Adams offers a nice variety of finish and materials. The horn can be had with several different metal thicknesses, for example. Their concept is to keep the metal the same thickness throughout the entire length of the horn, so no matter which weight you choose, that will be consistent for the whole horn. Recently they began to make a heavier-walled model to be more familiar to those who are used to horns like the Besson (especially from the British-made era) or Sterling. Perhaps that will make the sound coming from the bell more similar to what radiates right around the player. The model I am currently borrowing has a sterling silver bell, which gives it marvelous power and sound. I hope to try many others at ITEC and decide which is really the best fit for me, but so far I'm enjoying this particular model.

    As I have done in the past with Besson and then Sterling, I will try to drive improvements where I see opportunities and when I hear from other players who try the horns. Adams is very responsive to suggestions and has already implemented a couple improvements I discussed with them (I'm not sure how much of that was based on my recommendation and how much was from the many other players who play the horn or who have visited the factory to test them, but the end result is what counts).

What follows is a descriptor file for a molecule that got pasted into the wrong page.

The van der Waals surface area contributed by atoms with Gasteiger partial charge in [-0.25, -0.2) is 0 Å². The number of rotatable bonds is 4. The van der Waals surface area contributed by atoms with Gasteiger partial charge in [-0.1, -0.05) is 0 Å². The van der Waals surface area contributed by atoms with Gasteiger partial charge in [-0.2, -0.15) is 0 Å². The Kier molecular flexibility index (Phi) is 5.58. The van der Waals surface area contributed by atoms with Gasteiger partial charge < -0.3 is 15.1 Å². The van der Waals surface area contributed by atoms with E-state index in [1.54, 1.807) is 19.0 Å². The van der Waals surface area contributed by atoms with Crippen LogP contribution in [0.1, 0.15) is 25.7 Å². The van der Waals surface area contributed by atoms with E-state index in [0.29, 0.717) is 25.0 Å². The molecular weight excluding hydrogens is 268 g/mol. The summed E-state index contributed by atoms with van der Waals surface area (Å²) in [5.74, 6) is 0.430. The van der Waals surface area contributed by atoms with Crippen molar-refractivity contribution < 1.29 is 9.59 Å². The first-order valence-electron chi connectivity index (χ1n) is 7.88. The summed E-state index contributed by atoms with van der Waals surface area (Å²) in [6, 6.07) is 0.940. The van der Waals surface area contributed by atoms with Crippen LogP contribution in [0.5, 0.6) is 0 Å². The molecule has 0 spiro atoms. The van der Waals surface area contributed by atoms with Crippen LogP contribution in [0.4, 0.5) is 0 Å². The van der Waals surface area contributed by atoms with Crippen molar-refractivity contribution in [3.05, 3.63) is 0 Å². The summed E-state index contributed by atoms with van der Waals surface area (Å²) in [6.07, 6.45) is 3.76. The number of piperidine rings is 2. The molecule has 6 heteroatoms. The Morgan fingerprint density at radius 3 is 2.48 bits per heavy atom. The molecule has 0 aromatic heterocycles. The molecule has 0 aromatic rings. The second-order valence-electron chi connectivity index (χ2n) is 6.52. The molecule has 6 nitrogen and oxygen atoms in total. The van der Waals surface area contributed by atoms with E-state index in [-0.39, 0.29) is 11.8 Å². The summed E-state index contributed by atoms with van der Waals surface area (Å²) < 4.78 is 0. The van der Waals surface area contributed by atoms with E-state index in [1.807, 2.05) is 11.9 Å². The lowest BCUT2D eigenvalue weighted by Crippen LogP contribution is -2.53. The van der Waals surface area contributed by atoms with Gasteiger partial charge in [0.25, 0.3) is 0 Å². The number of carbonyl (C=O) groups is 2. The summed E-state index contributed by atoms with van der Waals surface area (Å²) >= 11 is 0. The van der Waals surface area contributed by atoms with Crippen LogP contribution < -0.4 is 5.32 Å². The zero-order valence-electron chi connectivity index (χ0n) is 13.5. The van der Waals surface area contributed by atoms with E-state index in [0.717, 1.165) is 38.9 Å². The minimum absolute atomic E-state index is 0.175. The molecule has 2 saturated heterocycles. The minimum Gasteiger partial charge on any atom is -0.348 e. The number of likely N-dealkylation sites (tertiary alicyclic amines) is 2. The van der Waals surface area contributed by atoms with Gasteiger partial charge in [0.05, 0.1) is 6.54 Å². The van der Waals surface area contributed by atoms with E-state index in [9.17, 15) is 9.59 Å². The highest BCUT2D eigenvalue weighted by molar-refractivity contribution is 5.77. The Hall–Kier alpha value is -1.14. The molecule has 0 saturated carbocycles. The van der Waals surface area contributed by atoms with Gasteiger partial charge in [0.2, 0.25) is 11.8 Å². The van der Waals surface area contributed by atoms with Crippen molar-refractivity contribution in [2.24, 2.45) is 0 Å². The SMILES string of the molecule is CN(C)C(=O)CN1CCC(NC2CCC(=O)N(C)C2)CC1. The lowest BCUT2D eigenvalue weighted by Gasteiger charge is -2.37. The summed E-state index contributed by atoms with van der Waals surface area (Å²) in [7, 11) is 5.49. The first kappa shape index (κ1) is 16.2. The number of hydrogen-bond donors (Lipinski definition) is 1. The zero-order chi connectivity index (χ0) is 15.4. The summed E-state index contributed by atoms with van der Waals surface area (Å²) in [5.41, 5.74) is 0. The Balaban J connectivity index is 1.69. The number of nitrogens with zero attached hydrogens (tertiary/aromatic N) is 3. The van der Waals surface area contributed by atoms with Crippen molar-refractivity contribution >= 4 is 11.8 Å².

If you are not familiar with Adams, they are already known worldwide for fine quality percussion. Brass is a newer venture, but they managed to rise right to the top of the breed within that time. Their trumpets and flugels are already being used by several high-profile players, and they recently moved into the tuba realm.

    I'm very happy to be associated with Adams and to be playing the Adams Custom euphonium. It's a great horn and a great company. Next time you are near an Adams booth or dealer, give them a good try and see what you think. The Adams should absolutely be considered by anyone looking for a top-line euphonium.